American Masters (1985– )
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Woody Allen: A Documentary 

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2:02 | Trailer
A documentary on Woody Allen that trails him on his movie sets and follows him back to Brooklyn as he visits his childhood haunts.

Director:

Robert B. Weide
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Cast

Episode complete credited cast:
Woody Allen ... Himself
Letty Aronson ... Herself - Sister of Woody Allen
Marshall Brickman ... Himself
Josh Brolin ... Himself
Dick Cavett ... Himself
Penélope Cruz ... Herself
John Cusack ... Himself
Rest of cast listed alphabetically:
Antonio Banderas ... Himself
Larry David ... Himself
F.X. Feeney F.X. Feeney ... Himself
Seth Green ... Himself
Robert Greenhut Robert Greenhut ... Himself
Mariel Hemingway ... Herself
Annette Insdorf ... Herself
Charles H. Joffe Charles H. Joffe ... Himself (archive footage)
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Storyline

Iconic writer, director, actor, comedian and musician Woody Allen allowed his life and creative process to be documented on-camera for the first time. With this unprecedented access, Emmy-winning, Oscar-nominated filmmaker Robert B. Weide followed the notoriously private film legend over a year and a half to create the ultimate film biography. "Woody Allen: A Documentary" chronicles Allen's career - from teen writer to Sid Caesar's TV scribe, from stand-up comedian to award-winning writer-director averaging one film-per-year for more than 40 years. Exploring Allen's writing habits, casting, directing, and relationship with his actors first-hand, new interviews with A-listers, writing partners, family and friends provide insight and backstory to the usually inscrutable filmmaker. Written by Anonymous

Plot Summary | Add Synopsis

Taglines:

Comedy is easy. Dying is hard.


Certificate:

Not Rated | See all certifications »

Parents Guide:

View content advisory »
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Details

Official Sites:

Official site [Japan]

Country:

USA

Language:

English

Release Date:

20 November 2011 (USA) See more »

Also Known As:

Woody Allen: A Documentary See more »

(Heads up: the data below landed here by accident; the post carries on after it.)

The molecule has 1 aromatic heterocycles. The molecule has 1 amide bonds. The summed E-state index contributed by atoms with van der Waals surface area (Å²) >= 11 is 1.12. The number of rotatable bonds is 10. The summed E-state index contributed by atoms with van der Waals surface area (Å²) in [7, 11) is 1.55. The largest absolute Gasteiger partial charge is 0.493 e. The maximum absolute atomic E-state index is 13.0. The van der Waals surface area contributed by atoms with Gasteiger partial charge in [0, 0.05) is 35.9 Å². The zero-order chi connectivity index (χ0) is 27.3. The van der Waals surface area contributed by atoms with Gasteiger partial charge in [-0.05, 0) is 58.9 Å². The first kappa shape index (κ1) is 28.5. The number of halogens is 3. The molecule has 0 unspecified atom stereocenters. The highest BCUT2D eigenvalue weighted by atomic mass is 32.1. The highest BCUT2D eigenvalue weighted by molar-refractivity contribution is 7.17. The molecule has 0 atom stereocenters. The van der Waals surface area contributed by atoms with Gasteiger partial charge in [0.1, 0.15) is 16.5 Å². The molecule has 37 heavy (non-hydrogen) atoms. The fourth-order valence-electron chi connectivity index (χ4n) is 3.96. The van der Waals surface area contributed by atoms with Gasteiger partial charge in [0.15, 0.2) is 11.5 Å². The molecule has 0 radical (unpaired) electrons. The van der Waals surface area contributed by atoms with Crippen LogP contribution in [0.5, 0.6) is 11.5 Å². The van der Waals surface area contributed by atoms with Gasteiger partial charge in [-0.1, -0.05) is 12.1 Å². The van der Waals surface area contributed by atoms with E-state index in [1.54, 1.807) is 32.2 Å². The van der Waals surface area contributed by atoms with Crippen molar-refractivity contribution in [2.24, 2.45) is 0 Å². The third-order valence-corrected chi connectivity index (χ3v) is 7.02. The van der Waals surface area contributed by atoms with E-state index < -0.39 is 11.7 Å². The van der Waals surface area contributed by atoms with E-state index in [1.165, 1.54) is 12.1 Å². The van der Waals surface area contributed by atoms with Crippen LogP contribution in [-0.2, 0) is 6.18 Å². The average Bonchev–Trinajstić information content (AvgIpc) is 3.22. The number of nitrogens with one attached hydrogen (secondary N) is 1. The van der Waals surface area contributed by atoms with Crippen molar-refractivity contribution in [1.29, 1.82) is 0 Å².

Company Credits

Show more on IMDbPro »

Technical Specs

Runtime:

| (theatrical) | (DVD)

Sound Mix:

Stereo

Aspect Ratio:

1.33 : 1
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Did You Know?

Alternate Versions

PBS Version (3 hours in two parts) See more »

Connections

Features I've Got a Secret (1956) See more »

Soundtracks

What's New, Pussycat?
Written by Burt Bacharach and Hal David
Performed by Tom Jones
Heard during clips from the film
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User Reviews

 
He remains a Mystery Man
2 January 2014 | by manuel-pestalozziSee all my reviews

What is the driving force behind this artist who seems to be past present and future at the same time? How is his physical and mental health? What kind of an American citizen or a World citizen is Woody Allen? Has he got "visions" that reach beyond his own persona and his intimate circle? Does he like dogs? Yes, there is a lot I would like to learn about this immensely productive and strangely elusive man who always has a fresh take on actual human events and conditions and seems virtually ageless. The answers to these questions are more easily found in Allen's own movies than in this documentary which is an uncritical tribute to the Mystery Man who appears in it as a friendly and soft spoken contributer. The style is very conventional (if not outright promotional) and disappointing - talking heads you already know (Maltin, Lax etc.) tell things you already know. Why didn't they interview his dentist, his super or his hairdresser?

And yet I don't regret having watched this documentary. As it also contains valuable insights which I found fascinating. Allen seems to stick to persons he has known for ages (I assume he is basically loyal and expects loyalty in turn). Early in his career he teamed up with people who created Woody Allen as a product. This seems to have been the foundation stone for future developments. Behind the name there is an industry with a hard core of constant trusted collaborators. It is as productive as it is (within clearly set boundaries) innovative. This somewhat unlikely combination seems to be unique. No one except Charlie Chaplin did anything that can be compared with it. I can credit the documentary for highlighting these aspects which serve as a kind of a shield for Woody Allen (the man) against too personal approaches to his persona.


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